The Night of the Living Dead is one of the biggest names we all know and love as horror fans be it casual or not but I don't think people understand there is timelines in this franchise and it's hard to explain because there's no explanations for it at all.

Night of the Living Dead
Dawn of the Dead
Day of the Dead

Is a direct Trilogy but then we look at

Land of the Dead
Diary of the Dead
Survival of the Dead

They aren't at all connected to his original Trilogy and has 3 timelines again it's confusing when you make a whole Trilogy and then make films set around the same genre type just for them to not be connected, I know it could work as "chronical" issues but then that's still a continuity era due to the modern times vs old times it's like soooo Humanity bounced back after Day of the Dead and then they collapsed AGAIN? It wouldn't make sense, this is why sometimes it should be announced WHAT is and WHAT isn't a sequel and a guide to figuring the timelines.

I'm Not a Goalie wrote:That being said, I also feel like Halloween had no other choice. The original retcon in H20 was necessary to bring Laurie back and write out Jamie to avoid that potential mess... As was retconing Halloween 2 was important to eliminate the sibling connection... Which was a much more important detail to the lore and more difficult to look passed if you're not a hardcore fan who completely understands what they were trying to do. Still, as much as I'm not a fan of the practice, I do see why they were necessary changes in these cases since the franchise was already crowded, and there was nowhere to really take the franchise with fresh stories without taking some liberties. Other franchises, not so much. TCM is a mess of sequels that act more like reboots, desperately trying to recreate something that just can't be recreated. The original TCM was a lightning in a bottle, once in a lifetime film... A product of its time that just can't be duplicated. The Netflix film, I felt work better than many of the other TCM films because it was one of the few that seemed to recognize this and did its own thing instead. The only franchise I felt did the alternate time-line, cannon breaking gimmick right was the Evil Dead franchise, since they basically made it their identity and ran with it.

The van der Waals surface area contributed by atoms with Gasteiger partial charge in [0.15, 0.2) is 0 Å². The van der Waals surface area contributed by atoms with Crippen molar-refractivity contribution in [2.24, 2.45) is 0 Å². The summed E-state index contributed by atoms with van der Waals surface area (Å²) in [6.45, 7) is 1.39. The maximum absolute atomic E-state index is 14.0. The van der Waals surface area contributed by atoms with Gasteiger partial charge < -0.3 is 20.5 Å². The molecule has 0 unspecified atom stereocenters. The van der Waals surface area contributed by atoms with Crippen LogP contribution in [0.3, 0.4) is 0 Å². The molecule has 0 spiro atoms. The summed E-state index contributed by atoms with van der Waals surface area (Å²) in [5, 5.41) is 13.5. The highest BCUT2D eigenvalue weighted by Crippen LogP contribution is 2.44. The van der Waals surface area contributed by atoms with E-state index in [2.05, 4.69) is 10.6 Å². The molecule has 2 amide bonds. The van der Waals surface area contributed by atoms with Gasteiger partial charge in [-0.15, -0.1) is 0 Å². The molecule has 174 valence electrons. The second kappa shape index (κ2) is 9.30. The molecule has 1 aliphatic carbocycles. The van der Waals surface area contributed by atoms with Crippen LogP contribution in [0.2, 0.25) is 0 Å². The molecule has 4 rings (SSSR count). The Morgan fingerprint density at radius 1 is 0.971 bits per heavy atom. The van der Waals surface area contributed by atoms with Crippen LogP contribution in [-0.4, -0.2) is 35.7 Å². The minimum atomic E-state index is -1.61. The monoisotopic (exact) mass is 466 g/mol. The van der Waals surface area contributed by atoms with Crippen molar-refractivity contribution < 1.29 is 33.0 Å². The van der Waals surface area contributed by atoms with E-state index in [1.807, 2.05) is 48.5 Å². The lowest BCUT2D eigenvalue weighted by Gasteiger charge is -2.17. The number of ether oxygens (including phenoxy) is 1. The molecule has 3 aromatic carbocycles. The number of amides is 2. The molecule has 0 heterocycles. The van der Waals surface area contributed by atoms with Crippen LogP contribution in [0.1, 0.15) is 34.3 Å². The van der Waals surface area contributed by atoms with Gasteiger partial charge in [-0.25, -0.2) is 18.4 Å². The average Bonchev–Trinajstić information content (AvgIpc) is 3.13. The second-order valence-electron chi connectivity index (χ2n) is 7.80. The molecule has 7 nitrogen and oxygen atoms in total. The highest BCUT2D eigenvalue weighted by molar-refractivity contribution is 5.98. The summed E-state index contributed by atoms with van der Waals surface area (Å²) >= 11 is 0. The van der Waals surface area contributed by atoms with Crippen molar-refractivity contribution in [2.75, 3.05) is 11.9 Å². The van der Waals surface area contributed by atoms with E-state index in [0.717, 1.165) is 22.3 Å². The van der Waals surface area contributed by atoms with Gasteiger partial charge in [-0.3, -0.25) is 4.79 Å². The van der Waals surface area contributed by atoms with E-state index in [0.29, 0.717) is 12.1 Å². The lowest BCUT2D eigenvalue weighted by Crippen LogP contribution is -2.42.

Don't get me started on TCM...they technically have almost 8 or 9 timelines that I'll also have to make and do research about LOL so many retcons and reboots it's wild for this franchise!

I guess what you're saying is that continuity hasa way of going out the window.